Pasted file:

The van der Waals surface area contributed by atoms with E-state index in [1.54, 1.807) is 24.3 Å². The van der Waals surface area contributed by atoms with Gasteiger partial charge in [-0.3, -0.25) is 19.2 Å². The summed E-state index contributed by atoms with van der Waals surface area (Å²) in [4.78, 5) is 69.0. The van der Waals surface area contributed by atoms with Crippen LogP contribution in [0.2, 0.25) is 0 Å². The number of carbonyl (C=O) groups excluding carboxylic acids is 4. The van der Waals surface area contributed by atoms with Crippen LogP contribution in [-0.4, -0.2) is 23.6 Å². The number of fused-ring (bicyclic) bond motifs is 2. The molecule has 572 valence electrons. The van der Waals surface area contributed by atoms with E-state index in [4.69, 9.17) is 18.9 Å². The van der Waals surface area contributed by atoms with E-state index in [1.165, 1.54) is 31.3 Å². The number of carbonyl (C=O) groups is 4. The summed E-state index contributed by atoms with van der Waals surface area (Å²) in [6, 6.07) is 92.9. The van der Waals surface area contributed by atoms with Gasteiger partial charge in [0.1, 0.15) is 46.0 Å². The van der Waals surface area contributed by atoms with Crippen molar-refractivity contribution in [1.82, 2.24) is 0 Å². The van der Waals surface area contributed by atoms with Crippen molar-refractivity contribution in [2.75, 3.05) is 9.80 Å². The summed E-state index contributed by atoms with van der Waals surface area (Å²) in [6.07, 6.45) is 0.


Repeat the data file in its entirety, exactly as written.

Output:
The van der Waals surface area contributed by atoms with E-state index in [1.54, 1.807) is 24.3 Å². The van der Waals surface area contributed by atoms with Gasteiger partial charge in [-0.3, -0.25) is 19.2 Å². The summed E-state index contributed by atoms with van der Waals surface area (Å²) in [4.78, 5) is 69.0. The van der Waals surface area contributed by atoms with Crippen LogP contribution in [0.2, 0.25) is 0 Å². The number of carbonyl (C=O) groups excluding carboxylic acids is 4. The van der Waals surface area contributed by atoms with Crippen LogP contribution in [-0.4, -0.2) is 23.6 Å². The number of fused-ring (bicyclic) bond motifs is 2. The molecule has 572 valence electrons. The van der Waals surface area contributed by atoms with E-state index in [4.69, 9.17) is 18.9 Å². The van der Waals surface area contributed by atoms with E-state index in [1.165, 1.54) is 31.3 Å². The number of carbonyl (C=O) groups is 4. The summed E-state index contributed by atoms with van der Waals surface area (Å²) in [6, 6.07) is 92.9. The van der Waals surface area contributed by atoms with Gasteiger partial charge in [0.1, 0.15) is 46.0 Å². The van der Waals surface area contributed by atoms with Crippen molar-refractivity contribution in [1.82, 2.24) is 0 Å². The van der Waals surface area contributed by atoms with Crippen molar-refractivity contribution in [2.75, 3.05) is 9.80 Å². The summed E-state index contributed by atoms with van der Waals surface area (Å²) in [6.07, 6.45) is 0.